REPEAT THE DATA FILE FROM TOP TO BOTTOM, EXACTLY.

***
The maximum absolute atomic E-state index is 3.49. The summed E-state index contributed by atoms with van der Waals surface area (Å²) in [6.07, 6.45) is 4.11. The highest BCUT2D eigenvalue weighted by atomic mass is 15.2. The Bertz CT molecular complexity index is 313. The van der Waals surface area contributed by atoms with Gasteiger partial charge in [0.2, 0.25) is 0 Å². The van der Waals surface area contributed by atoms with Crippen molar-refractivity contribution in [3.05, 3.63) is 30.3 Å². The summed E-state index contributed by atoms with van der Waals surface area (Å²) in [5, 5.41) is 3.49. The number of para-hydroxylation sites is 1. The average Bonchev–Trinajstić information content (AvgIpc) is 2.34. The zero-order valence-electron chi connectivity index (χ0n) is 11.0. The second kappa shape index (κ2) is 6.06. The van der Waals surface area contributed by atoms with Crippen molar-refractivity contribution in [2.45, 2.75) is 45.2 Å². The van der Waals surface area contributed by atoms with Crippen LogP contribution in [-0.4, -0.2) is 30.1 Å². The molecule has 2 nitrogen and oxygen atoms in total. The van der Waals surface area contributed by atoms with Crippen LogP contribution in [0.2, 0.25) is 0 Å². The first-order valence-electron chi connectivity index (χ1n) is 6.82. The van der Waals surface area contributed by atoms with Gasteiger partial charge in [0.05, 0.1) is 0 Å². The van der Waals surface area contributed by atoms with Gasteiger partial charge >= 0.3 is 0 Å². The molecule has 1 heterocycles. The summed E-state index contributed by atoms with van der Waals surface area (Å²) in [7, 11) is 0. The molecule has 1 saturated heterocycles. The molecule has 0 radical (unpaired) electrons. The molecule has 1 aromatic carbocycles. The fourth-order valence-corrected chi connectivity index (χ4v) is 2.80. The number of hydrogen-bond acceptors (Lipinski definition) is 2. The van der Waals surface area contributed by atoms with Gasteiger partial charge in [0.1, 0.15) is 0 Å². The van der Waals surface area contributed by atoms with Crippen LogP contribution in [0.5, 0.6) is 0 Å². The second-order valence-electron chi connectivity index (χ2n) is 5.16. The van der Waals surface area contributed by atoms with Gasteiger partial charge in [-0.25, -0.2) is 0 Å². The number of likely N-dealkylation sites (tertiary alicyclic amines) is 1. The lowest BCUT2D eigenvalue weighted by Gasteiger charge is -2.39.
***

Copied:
The maximum absolute atomic E-state index is 3.49. The summed E-state index contributed by atoms with van der Waals surface area (Å²) in [6.07, 6.45) is 4.11. The highest BCUT2D eigenvalue weighted by atomic mass is 15.2. The Bertz CT molecular complexity index is 313. The van der Waals surface area contributed by atoms with Gasteiger partial charge in [0.2, 0.25) is 0 Å². The van der Waals surface area contributed by atoms with Crippen molar-refractivity contribution in [3.05, 3.63) is 30.3 Å². The summed E-state index contributed by atoms with van der Waals surface area (Å²) in [5, 5.41) is 3.49. The number of para-hydroxylation sites is 1. The average Bonchev–Trinajstić information content (AvgIpc) is 2.34. The zero-order valence-electron chi connectivity index (χ0n) is 11.0. The second kappa shape index (κ2) is 6.06. The van der Waals surface area contributed by atoms with Crippen molar-refractivity contribution in [2.45, 2.75) is 45.2 Å². The van der Waals surface area contributed by atoms with Crippen LogP contribution in [-0.4, -0.2) is 30.1 Å². The molecule has 2 nitrogen and oxygen atoms in total. The van der Waals surface area contributed by atoms with Crippen LogP contribution in [0.2, 0.25) is 0 Å². The first-order valence-electron chi connectivity index (χ1n) is 6.82. The van der Waals surface area contributed by atoms with Gasteiger partial charge in [0.05, 0.1) is 0 Å². The van der Waals surface area contributed by atoms with Gasteiger partial charge >= 0.3 is 0 Å². The molecule has 1 heterocycles. The summed E-state index contributed by atoms with van der Waals surface area (Å²) in [7, 11) is 0. The molecule has 1 saturated heterocycles. The molecule has 0 radical (unpaired) electrons. The molecule has 1 aromatic carbocycles. The fourth-order valence-corrected chi connectivity index (χ4v) is 2.80. The number of hydrogen-bond acceptors (Lipinski definition) is 2. The van der Waals surface area contributed by atoms with Gasteiger partial charge in [0.1, 0.15) is 0 Å². The van der Waals surface area contributed by atoms with Crippen LogP contribution in [0.5, 0.6) is 0 Å². The second-order valence-electron chi connectivity index (χ2n) is 5.16. The van der Waals surface area contributed by atoms with Gasteiger partial charge in [-0.25, -0.2) is 0 Å². The number of likely N-dealkylation sites (tertiary alicyclic amines) is 1. The lowest BCUT2D eigenvalue weighted by Gasteiger charge is -2.39.